Techniques of Decision Making in Management

 

Decision is made at every level of management to ensure organizational or business goals are achieved. Further, the decisions make up one of the core functional values that every organization adopts and implements to ensure optimum growth and drivability in terms of services and or products offered.

The thought process of selecting a logical choice from the available options. When trying to make a good decision, a person must weight the positives and negatives of each option, and consider all the alternatives. For effective decision making, a person must be able to forecast the outcome of each option as well, and based on all these items, determine which option is the best for a particular situation.

DEFINITION:

The word decision has been derived from the Latin word decider which means cutting away or cutting off.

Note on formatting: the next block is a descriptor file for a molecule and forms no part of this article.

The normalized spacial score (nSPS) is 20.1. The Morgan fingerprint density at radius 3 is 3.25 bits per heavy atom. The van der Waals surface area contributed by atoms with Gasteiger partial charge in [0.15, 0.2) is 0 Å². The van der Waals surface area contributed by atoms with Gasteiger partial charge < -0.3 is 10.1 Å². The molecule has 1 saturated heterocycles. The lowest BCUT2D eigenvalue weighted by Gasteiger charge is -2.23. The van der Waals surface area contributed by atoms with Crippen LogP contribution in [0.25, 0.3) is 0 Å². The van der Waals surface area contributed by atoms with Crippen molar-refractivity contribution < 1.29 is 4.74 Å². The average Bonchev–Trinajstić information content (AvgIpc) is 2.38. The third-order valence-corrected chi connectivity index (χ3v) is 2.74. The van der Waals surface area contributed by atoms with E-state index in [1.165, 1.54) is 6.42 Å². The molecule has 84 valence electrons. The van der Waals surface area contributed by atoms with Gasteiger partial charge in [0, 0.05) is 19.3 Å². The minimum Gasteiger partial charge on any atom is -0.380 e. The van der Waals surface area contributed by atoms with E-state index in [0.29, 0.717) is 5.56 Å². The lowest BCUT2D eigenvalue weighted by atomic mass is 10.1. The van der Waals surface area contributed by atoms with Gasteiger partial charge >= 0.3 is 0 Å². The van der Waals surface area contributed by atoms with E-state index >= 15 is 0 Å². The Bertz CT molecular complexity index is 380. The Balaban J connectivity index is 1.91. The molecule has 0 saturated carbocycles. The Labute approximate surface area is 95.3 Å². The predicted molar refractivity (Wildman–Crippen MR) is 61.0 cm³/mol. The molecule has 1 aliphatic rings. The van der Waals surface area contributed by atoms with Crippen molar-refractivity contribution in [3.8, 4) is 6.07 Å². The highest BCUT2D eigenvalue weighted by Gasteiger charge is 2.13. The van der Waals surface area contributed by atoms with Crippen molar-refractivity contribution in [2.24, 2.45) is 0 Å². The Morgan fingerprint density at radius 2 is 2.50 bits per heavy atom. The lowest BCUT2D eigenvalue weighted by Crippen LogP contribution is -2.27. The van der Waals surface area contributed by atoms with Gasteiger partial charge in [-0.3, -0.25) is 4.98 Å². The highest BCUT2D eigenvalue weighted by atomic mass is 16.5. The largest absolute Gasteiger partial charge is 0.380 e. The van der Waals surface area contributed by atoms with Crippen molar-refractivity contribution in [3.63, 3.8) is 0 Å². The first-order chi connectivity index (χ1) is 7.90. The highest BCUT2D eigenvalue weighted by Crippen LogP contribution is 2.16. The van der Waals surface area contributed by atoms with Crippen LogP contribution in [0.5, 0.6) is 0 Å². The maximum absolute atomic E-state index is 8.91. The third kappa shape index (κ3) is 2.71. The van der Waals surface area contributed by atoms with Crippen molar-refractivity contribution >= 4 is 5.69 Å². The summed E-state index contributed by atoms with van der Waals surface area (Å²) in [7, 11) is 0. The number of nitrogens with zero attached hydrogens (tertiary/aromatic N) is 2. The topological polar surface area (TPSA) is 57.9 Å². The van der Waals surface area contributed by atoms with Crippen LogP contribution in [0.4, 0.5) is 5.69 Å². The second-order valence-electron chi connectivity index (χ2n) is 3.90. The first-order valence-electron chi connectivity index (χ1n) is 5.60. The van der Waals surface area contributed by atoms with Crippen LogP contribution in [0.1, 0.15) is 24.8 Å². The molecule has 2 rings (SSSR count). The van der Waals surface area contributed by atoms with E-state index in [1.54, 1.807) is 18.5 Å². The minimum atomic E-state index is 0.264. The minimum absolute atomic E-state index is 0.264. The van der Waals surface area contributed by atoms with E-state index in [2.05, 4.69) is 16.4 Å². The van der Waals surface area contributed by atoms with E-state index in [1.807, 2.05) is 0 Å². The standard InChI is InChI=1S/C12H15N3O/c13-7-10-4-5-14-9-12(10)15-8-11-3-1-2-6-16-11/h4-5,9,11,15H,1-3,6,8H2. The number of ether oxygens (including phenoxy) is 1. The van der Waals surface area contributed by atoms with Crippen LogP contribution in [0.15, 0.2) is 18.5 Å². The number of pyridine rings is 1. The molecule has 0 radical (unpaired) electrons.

Decision-making is a process of selection from a set of alternative courses of action, which is thought to fulfill the objectives of the decision problem more satisfactorily than others.

Decision making can be regarded as the cognitive process resulting in the selection of a course of action among several alternatives. Every decision-making process produces a final choice.

READ ALSO: FUNCTIONS OF MANAGEMENT

Decision making includes three aspects of human behavior:

Cognition- Activities of mind associated with knowledge.

Connation - Willing, desire

Affectation - Emotions, feelings.

CHARACTERISTICS OF DECISION-MAKING